The role of the consultant: a liaison between producers and feed companies
Nutrition consultants have been a fact of life in the dairy and beef feedlot sectors of animal agriculture for a long time. In those enterprises where profit margins are slim and production response to feed formulation is measurable, consultants have more than been able to justify their fees by showing increases in the milk tank or increases in amount and efficiency of gain.
Putting a number on the value of nutrition in general and specifically on the value of nutritional consultants in the horse industry has been more difficult. Increased gain is not really an issue, the impact of nutrition on reproductive efficiency is hard to measure; and for the performance horse, faster times and more wins are so multi-factorial that it is difficult to isolate the impact of nutrition. So what is the role of the nutrition consultant on the farm? Further, is there a combined role that the farm consultant can play with respect to the feed manufacturer?
The consultant and the farm
Why do farms hire consultants? There are myriad reasons a farm might have for hiring a consultant in several of the areas of expertise related to horse production. The first and foremost reason to bring in a consultant may be the value of having an impartial outside observer who, on a scheduled basis, examines the reproductive, growth or performance response of horses on the farm.
In many cases the farm may have the expertise in-house, but the farms that are the most successful are always willing to get an unbiased evaluation from outside to make sure that the efficiency of the farm is optimal. In terms of the horse enterprise, this does not generally mean saving money but rather in most cases means accomplishing goals more effectively.
There is no area of emphasis on the farm where the input of a consultant is more valuable than in the development of the nutrition program. A nutrition consultant may be uniquely qualified to evaluate rations and feed ingredients used on the farm, to recommend forages for pastures and to ensure that the concentrate and forage feeding programs are complementary. Evaluating nutrient intake based on the total ration rather than just on the concentrate feed is important if the nutrient requirements of the horses are to be accurately met.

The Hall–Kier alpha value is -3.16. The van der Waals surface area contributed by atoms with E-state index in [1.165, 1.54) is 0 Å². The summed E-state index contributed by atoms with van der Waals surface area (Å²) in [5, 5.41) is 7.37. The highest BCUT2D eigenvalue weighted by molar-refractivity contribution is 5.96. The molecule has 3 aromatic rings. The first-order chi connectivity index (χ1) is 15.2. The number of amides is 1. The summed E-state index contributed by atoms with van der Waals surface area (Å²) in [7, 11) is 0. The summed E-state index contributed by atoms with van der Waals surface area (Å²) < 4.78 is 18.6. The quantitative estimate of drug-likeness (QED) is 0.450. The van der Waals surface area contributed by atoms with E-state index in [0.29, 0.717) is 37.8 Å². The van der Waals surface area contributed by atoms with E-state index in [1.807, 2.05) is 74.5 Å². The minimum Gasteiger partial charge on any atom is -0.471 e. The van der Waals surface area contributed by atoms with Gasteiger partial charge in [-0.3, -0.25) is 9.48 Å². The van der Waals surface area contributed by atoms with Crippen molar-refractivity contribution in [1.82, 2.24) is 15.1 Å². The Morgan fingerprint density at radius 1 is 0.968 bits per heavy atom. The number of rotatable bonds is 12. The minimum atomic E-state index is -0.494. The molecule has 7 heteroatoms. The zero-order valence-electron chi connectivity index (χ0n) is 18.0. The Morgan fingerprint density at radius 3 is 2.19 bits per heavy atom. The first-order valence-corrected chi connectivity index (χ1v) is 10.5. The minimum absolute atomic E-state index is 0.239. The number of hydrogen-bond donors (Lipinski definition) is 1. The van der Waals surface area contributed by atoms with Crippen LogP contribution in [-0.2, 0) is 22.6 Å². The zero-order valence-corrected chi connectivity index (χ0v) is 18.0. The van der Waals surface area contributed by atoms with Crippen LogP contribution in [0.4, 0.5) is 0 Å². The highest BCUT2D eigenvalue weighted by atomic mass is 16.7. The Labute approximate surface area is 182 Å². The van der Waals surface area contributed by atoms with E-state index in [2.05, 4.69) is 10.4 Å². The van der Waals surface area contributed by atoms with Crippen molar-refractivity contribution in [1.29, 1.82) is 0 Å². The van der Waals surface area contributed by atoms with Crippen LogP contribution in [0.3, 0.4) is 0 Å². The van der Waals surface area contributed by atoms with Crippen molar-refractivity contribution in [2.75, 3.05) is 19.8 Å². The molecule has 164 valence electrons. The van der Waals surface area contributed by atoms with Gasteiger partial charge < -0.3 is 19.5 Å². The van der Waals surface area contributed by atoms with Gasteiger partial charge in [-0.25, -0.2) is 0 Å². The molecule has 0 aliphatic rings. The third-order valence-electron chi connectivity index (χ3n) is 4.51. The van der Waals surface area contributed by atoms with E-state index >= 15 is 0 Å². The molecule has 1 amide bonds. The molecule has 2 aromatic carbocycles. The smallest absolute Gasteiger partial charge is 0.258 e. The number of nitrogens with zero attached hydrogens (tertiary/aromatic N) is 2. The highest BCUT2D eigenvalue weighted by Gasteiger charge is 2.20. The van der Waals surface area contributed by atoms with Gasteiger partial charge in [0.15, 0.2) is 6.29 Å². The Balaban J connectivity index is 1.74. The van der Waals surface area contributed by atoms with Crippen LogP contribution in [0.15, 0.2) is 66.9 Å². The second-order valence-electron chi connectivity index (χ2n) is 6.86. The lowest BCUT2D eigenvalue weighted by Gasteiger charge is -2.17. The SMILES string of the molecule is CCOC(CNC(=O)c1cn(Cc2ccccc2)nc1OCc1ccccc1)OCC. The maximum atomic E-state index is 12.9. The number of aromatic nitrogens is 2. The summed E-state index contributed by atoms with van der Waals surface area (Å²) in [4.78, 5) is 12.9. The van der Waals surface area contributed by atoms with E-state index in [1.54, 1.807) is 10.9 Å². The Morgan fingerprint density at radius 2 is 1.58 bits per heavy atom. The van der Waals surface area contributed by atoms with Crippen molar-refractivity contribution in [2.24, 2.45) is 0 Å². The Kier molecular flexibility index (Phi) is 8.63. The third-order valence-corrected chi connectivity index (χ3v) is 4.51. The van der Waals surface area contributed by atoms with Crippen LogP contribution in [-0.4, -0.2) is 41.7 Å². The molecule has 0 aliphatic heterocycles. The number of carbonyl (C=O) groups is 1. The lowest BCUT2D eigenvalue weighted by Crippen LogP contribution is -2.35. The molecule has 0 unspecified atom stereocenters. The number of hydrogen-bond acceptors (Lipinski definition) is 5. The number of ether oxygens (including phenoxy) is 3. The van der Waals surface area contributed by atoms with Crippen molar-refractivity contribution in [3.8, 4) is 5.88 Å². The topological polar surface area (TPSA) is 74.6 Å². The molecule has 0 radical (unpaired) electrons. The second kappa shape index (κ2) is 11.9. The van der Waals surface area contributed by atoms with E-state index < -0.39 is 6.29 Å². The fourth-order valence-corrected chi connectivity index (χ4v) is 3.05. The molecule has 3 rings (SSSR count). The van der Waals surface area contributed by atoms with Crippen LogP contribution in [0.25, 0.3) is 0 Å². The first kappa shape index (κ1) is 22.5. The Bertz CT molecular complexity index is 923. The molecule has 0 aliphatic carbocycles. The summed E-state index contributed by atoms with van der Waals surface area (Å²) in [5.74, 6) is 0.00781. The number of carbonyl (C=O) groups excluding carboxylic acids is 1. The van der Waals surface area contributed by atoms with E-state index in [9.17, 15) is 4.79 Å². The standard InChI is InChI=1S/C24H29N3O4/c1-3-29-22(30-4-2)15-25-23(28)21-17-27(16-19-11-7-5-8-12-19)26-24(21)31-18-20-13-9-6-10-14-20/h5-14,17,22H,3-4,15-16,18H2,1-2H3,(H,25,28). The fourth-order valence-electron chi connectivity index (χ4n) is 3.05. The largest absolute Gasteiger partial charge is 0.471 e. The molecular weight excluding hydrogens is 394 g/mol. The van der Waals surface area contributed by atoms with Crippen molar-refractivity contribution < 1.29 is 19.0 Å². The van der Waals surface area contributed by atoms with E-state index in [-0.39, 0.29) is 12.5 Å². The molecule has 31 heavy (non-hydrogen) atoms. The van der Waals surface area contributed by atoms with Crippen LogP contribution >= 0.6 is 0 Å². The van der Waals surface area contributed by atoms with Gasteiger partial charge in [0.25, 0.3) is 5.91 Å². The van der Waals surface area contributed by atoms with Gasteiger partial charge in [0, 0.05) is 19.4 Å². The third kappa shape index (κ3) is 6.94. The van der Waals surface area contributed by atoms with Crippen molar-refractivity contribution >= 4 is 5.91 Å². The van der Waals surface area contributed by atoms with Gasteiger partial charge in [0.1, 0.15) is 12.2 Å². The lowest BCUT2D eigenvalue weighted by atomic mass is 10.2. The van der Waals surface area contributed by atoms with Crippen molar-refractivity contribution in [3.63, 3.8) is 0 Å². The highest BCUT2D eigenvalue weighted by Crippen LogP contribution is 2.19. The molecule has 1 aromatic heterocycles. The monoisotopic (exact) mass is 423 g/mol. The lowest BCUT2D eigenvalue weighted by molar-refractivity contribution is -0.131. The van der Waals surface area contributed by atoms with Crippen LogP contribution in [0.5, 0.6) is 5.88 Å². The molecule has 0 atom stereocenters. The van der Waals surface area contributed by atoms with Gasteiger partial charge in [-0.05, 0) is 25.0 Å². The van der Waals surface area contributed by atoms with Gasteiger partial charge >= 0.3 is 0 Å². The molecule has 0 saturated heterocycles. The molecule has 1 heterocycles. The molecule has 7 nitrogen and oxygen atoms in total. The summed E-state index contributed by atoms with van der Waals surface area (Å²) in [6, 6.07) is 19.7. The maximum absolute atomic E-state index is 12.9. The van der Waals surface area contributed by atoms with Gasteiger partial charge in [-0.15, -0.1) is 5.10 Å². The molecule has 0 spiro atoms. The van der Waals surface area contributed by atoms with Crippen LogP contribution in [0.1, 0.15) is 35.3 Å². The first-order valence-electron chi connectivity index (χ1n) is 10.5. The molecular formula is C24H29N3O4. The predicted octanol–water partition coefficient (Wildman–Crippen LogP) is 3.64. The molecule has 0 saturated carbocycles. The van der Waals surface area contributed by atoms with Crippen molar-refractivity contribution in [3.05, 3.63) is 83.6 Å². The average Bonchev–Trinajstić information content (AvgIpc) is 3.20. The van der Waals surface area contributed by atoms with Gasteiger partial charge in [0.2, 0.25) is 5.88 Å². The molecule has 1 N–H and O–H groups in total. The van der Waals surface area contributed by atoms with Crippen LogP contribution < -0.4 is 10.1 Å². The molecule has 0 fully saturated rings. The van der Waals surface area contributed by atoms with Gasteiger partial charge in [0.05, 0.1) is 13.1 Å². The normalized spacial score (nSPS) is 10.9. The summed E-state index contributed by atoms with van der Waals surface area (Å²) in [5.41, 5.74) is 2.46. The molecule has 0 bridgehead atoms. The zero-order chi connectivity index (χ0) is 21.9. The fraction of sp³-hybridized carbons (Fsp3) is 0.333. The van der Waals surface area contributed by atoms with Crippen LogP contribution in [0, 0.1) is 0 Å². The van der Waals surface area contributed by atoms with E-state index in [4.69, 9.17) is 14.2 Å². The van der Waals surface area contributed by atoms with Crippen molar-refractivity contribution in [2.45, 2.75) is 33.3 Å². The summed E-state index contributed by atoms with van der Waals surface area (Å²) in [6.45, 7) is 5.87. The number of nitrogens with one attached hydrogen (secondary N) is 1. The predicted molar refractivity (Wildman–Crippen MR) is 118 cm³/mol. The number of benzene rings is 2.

The role of the consultant is to translate general feeding recommendations for various classes of horses on the farm into specific feeding programs that allow nutrient requirements to be met. Consultants allow specific feeding programs to be developed based on the actual feeds and horses on the farm and monitor closely the horse’s response to feeding. Based on these responses the consultant, along with farm personnel, can adjust intake levels, concentrations of nutrients and the products being used to make the feeding program fit the unique needs of the farm.
Another extremely important aspect of the relationship between the consultant and the farm is the perceived objectivity that the consultant brings. The farm depends on the nutrition consultant to spot check feeds, assess the quality of the ingredients used in the feeds and in general ensure that they are ‘getting what they pay for’ from the feed manufacturer. This does not mean the farm does not trust the manufacturer, but rather that the nutrition consultant is in a position to offer an unbiased evaluation of the feeds and supplements purchased.
The truly objective consultant should not be concerned where a farm buys feed, only that the manufacturer makes the best quality, most nutritionally accurate feeds possible. This aspect of the consultant’s job need not be combative or confrontational but requires complete objectivity.
The consultant and the feed manufacturer - the farm’s perspective
As far as the farm is concerned, the consultant is an employee of the farm and should have only the interest of the farm in mind. The farm, by making the decision to purchase a manufacturer’s products, has essentially said “we want to work with X manufacturer”.